In a recent announcement by the EU climate change service Copernicus, it has been projected that the ongoing year will go down in history as the warmest globally since the commencement of record-keeping in the mid-19th century. The organization declared on Wednesday that the likelihood of December altering this forecast is virtually non-existent. Notably, the current record for the warmest year is held by 2016.
Earlier indications had already suggested that 2023 was poised to set a new benchmark for global average temperatures. In mid-November, the US climate agency NOAA stated that there was a probability exceeding 99 percent that this year would surpass all others since 1850. However, no definitive decision has been reached by the relevant institutions as of now.
Samantha Burgess, Deputy Director of the Copernicus Climate Change Service (C3S), emphasized in a statement that 2023 had consistently broken temperature records throughout the year, including in the month of November. She highlighted, "Exceptional global temperatures in November, with two days registering temperatures two degrees above pre-industrial levels, confirm that 2023 is set to be the warmest year on record."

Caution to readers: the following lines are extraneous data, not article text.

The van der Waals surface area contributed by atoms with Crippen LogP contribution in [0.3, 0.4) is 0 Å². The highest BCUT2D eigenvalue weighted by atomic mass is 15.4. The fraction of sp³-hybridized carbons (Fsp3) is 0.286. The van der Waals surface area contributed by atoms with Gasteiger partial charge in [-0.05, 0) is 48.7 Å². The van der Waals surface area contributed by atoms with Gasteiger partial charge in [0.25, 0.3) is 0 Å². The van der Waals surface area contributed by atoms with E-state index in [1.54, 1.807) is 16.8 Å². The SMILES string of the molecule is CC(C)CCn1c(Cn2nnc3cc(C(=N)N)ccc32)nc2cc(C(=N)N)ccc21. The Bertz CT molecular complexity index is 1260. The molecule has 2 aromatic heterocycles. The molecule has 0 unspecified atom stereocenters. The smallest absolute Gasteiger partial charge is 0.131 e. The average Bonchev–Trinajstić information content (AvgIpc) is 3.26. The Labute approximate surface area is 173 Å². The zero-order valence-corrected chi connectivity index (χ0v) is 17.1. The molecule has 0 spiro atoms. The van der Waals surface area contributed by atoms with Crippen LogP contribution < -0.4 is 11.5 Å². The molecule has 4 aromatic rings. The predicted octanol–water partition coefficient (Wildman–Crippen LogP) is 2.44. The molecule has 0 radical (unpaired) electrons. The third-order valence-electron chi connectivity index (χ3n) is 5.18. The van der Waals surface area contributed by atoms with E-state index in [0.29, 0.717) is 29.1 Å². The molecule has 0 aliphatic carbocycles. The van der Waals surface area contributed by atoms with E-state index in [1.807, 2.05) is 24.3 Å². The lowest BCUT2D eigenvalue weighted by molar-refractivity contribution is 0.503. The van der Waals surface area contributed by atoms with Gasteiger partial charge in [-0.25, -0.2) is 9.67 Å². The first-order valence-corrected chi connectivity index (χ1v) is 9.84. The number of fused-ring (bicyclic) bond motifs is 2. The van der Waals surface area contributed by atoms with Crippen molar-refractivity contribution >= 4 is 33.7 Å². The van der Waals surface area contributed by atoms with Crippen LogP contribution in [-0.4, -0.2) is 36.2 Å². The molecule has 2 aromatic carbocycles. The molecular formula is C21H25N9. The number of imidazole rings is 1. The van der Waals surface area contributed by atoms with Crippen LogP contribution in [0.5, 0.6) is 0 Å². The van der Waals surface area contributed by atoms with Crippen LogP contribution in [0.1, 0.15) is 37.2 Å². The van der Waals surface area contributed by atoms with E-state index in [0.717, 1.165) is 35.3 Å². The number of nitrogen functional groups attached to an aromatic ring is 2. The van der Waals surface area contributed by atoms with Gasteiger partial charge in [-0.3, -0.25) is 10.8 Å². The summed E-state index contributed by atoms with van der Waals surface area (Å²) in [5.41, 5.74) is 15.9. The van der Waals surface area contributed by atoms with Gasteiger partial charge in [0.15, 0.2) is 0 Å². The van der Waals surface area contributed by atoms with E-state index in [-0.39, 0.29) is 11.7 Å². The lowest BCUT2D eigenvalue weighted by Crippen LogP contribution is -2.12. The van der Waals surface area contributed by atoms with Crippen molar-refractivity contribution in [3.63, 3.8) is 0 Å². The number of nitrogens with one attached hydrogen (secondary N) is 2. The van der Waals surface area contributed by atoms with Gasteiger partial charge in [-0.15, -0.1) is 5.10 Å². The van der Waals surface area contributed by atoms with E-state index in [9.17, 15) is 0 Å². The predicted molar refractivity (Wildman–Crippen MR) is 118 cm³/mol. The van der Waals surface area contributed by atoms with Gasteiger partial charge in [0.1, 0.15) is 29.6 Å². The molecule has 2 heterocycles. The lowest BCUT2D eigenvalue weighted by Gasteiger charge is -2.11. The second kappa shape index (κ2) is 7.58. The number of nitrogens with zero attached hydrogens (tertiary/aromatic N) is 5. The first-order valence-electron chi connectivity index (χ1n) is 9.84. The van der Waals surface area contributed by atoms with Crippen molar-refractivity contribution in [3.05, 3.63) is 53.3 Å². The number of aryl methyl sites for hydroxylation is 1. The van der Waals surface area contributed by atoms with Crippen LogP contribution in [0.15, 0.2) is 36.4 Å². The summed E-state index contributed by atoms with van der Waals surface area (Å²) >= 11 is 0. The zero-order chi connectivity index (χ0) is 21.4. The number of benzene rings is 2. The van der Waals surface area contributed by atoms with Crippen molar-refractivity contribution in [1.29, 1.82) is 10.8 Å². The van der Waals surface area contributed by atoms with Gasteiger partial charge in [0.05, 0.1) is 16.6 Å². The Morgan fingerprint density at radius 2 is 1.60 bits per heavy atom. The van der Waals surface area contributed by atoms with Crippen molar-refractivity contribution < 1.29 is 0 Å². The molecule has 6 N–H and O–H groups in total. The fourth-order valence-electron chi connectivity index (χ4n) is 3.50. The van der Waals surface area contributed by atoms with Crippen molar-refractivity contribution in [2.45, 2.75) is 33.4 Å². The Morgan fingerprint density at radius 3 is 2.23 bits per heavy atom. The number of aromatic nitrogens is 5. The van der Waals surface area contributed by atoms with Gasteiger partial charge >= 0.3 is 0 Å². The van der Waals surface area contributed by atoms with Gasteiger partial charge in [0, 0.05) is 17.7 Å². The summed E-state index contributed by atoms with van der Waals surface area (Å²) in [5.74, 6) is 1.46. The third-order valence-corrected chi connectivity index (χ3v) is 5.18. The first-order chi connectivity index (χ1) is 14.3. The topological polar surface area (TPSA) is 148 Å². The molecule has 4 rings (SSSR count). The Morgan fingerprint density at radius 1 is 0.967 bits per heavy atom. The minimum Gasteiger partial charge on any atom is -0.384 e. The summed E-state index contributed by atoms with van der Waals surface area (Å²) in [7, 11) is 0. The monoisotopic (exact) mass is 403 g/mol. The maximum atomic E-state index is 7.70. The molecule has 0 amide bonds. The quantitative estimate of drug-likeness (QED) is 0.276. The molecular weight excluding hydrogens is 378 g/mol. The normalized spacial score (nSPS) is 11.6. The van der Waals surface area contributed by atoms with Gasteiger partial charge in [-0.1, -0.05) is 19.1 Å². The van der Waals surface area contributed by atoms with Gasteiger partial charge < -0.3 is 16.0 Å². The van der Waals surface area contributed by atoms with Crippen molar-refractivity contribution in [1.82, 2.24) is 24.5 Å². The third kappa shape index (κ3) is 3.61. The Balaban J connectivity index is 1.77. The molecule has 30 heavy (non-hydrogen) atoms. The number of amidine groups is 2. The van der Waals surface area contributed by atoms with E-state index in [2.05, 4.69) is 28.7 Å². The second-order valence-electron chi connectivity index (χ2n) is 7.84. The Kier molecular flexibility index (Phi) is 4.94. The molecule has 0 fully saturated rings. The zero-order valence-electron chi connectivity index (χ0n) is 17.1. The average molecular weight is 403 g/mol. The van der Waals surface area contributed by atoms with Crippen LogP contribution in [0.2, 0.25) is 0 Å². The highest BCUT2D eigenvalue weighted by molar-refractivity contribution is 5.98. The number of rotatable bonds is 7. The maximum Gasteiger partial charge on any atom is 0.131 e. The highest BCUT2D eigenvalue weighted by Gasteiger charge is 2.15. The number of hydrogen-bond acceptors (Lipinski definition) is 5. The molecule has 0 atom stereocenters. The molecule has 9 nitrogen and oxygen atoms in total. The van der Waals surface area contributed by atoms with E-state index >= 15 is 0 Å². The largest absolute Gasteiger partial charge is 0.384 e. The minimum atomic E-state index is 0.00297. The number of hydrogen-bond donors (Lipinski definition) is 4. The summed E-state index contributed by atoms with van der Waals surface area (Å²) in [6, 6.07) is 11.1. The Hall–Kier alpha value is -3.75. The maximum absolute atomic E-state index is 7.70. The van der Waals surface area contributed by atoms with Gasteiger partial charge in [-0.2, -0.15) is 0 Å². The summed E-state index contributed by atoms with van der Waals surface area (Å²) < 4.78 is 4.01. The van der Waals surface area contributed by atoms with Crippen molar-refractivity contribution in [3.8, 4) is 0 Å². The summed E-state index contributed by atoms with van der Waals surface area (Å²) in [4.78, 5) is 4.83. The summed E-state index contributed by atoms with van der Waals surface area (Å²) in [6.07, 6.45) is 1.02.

A spokesperson for Copernicus explained that December global average temperatures would need to be exceptionally cold for 2023 not to claim the title of the warmest year. However, this scenario is unlikely due to the ongoing influence of the El Niño climate phenomenon, which contributes to warming. The spokesperson asserted, "Hence, we can confidently state that 2023 will indeed be the warmest year on record."
As of November, global average temperatures were reported to be 1.46 degrees Celsius above the pre-industrial reference period of 1850-1900, according to Copernicus. Notably, 2023 has surpassed the first eleven months of the previous record holder, 2016, by 0.13 degrees. Carlo Buontempo, Director of C3S, warned, "As long as greenhouse gas concentrations continue to rise, similar patterns to those observed this year can be anticipated, leading to a continuous rise in temperature and the exacerbation of heatwaves and droughts."
A recent report, the Global Carbon Budget, released on Tuesday, revealed that global CO2 emissions from fossil fuels, including coal, crude oil, and natural gas, are persistently rising. Projections indicate a peak in emissions in 2023 at 36.8 billion tons per year, marking a 1.1 percent increase from 2022 and a 1.4 percent rise compared to the pre-COVID year of 2019.
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